A biopsy is a surgical procedure used to determine whether a tumour is benign or cancerous.
- It involves a piece of tissue being removed from the tumour, and examined under a microscope to check for the presence of cancer cells.
- The tissue is examined by a pathologist – someone who is expert in identifying the changes in body tissue caused by disease. This microscopic study of tissue confirms or rules out a diagnosis of cancer.
- The type of biopsy used is dependant on where the tumour is located and what sort of cancer the doctor is looking for.
Some biopsies you might come across:
- Core needle biopsy - removes small but solid samples of tissue using a hollow "core" needle.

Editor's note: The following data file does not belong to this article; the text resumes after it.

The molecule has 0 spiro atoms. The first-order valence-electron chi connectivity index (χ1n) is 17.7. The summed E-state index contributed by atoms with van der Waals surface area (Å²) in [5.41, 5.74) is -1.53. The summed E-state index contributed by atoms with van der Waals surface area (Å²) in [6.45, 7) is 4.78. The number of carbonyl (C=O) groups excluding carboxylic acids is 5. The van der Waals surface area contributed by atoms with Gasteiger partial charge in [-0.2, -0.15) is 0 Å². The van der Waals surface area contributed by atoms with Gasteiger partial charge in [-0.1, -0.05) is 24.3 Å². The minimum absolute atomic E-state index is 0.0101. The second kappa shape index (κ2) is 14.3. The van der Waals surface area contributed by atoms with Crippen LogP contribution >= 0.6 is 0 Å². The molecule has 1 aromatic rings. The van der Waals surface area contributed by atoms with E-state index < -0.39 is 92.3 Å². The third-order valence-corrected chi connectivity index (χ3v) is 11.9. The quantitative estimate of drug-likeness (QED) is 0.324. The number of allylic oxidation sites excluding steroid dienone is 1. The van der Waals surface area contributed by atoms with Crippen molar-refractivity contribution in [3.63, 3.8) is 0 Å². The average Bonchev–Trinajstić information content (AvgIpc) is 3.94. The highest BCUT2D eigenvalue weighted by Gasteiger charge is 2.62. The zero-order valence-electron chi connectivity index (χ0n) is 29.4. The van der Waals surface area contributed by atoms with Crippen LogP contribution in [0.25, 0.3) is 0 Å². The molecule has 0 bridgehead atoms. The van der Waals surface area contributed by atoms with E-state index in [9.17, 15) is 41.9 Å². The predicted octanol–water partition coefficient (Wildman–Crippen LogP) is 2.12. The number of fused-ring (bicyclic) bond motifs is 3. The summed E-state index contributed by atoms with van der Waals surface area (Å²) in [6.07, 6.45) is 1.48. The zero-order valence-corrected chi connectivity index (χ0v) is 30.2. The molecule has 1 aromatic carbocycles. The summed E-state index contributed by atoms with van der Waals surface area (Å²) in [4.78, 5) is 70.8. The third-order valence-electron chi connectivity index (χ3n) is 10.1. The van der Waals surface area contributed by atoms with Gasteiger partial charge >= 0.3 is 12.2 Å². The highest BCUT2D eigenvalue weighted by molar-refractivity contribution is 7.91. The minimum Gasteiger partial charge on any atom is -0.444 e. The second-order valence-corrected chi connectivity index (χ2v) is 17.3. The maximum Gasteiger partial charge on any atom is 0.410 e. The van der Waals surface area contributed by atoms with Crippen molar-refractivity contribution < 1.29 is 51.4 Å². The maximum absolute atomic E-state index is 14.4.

- Fine needle biopsy - a very thin needle is passed into the affected area to remove a small tissue sample.
- Open surgical biopsy - a large mass or lump is removed during a surgical procedure. This is normally performed in an operating room under general anaesthetic, although local anaesthetic is also sometimes used.
- Shave biopsy – Used in some cases to diagnose skin cancer. Performed with a small scalpel blade.
- Incisional biopsy – When only a sample of the suspicious lesion or cyst is removed.
- Excisional biopsy – When the entire lesion or cyst is removed.